• AI
  • Molecular Imaging
  • CT
  • X-Ray
  • Ultrasound
  • MRI
  • Facility Management
  • Mammography

DC DiagnostiCare enters U.S. market with North American Imaging deal


NAI will be company's first U.S. acquisitionAcquisition-minded imaging services firm DC DiagnostiCare of Edmonton, Alberta, agreed to buy its first U.S. company last month when it signed a letter of intent to purchase all outstanding shares of

NAI will be company's first U.S. acquisition

Acquisition-minded imaging services firm DC DiagnostiCare of Edmonton, Alberta, agreed to buy its first U.S. company last month when it signed a letter of intent to purchase all outstanding shares of North American Imaging (NAI), a privately owned, independent supplier of medical imaging components.

DiagnostiCare will pay an estimated $9.5 million (Canadian) for Camarillo, CA-based NAI, subject to due diligence. The acquisition gives the Canadian medical imaging services supplier an entrée into hospital-based asset management. The deal is expected to close June 30.

Since the beginning of the year, DiagnostiCare has acquired 60 nonhospital-based medical imaging clinics across Canada. The company's aggressive marketing strategy has paid off: It now owns a total of 94 clinics throughout Alberta, Manitoba, Ontario, and British Columbia. The company expects to double its roster of clinics by next year and will continue to focus its acquisition efforts on the more than 1200 nonhospital-based clinics across Canada, according to Chuck Moser, DiagnostiCare's director of investor and public relations,

DC DiagnostiCare was formed in the early 1990s, when Don Little and Don Cameron, DiagnostiCare's current CEO and CFO, respectively, saw a need for MRI clinics in Canada, which historically has had a much lower MRI scanner-to-patient ratio than the U.S. Along with other investors, Little and Cameron purchased three MRI machines and installed them in clinics in Vancouver and Edmonton. The company listed on the Vancouver stock exchange in July 1996 and used its IPO proceeds to buy a chain of clinics, upping its network to 33. DiagnostiCare employs about 300 people.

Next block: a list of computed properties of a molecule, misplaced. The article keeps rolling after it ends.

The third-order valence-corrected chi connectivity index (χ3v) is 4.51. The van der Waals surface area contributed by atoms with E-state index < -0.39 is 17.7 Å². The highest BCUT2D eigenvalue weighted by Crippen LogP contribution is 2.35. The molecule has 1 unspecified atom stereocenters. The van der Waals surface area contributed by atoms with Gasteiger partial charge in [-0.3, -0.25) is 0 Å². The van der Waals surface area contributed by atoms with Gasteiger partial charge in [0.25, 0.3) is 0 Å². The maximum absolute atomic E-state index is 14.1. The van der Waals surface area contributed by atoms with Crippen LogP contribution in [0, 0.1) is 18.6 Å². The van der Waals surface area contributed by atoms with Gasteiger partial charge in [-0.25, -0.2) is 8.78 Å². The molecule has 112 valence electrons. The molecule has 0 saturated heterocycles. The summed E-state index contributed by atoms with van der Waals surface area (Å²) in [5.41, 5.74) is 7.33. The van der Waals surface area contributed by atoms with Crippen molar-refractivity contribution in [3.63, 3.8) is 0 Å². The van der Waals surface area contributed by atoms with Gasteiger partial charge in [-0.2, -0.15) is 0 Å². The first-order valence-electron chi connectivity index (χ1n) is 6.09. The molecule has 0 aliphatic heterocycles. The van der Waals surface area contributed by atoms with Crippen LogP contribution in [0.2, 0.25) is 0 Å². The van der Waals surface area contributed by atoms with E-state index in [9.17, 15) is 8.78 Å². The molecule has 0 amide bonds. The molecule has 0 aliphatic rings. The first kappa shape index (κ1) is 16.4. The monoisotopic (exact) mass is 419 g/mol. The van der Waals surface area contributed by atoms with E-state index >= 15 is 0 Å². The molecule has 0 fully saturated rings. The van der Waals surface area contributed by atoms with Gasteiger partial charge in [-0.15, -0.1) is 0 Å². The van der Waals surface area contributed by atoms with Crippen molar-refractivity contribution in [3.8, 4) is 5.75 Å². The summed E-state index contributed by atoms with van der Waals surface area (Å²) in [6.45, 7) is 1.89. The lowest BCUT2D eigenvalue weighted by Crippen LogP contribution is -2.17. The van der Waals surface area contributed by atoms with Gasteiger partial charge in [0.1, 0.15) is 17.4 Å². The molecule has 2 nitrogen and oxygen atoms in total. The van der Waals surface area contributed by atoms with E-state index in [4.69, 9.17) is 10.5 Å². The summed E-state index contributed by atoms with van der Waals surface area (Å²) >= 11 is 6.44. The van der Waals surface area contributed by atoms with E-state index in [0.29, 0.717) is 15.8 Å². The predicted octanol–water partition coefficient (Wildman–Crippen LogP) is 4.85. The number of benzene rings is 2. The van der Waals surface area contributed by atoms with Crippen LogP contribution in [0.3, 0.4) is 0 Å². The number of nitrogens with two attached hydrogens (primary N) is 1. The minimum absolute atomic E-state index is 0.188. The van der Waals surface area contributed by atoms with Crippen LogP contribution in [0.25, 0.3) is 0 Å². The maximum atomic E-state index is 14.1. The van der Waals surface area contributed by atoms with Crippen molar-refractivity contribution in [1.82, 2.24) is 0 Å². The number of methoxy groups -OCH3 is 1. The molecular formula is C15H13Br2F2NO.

By acquiring NAI, a glassware supplier experienced in working with asset management programs in the U.S., DiagnostiCare gains strong support in its effort to crack the Canadian market for these services. The deal also gives the company an annual revenue gain of $18.5 million, NAI's estimated gross sales for the fiscal year ending May 31.

NAI supplies replacement medical imaging components such as x-ray glassware to imaging facilities and OEMs. Established in 1985, NAI employs 39 people and has roughly 33% of the U.S. glassware market, as well as 15% of the Canadian market. Replacement glassware represents 20% of a hospital's service budget, according to Robert Dempster, NAI's CFO. The DiagnostiCare deal offers the company a way to grow its Glass Plan program, a cost-control service for x-ray glassware, in both Canadian clinic- and hospital-based asset management.

North American Imaging will remain at its Camarillo headquarters. DiagnostiCare's Don Little will serve as chair, and NAI's president, Peter Dempster, will continue with the firm. The companies expect combined revenues to approach $100 million (Canadian) in the next fiscal year, Robert Dempster said.

Despite its foray into the U.S. imaging industry, DiagnostiCare does not anticipate purchasing U.S. medical imaging centers, according to Moser. Such a move would put DiagnostiCare in competition with U.S.-based heavyweights like Medical Resources and U.S. Diagnostic.

"I wouldn't say never, but at this point, we've got our hands full with the opportunities here in Canada," he said. "We know the market. We know what it takes to cut overhead and do centralized accounting and purchasing. It's working too well here to jeopardize it by going into areas with which we're not familiar."

Related Videos
Does Initial CCTA Provide the Best Assessment of Stable Chest Pain?
Making the Case for Intravascular Ultrasound Use in Peripheral Vascular Interventions
Can Diffusion Microstructural Imaging Provide Insights into Long Covid Beyond Conventional MRI?
Assessing the Impact of Radiology Workforce Shortages in Rural Communities
Emerging MRI and PET Research Reveals Link Between Visceral Abdominal Fat and Early Signs of Alzheimer’s Disease
Reimbursement Challenges in Radiology: An Interview with Richard Heller, MD
Nina Kottler, MD, MS
The Executive Order on AI: Promising Development for Radiology or ‘HIPAA for AI’?
Related Content
© 2024 MJH Life Sciences

All rights reserved.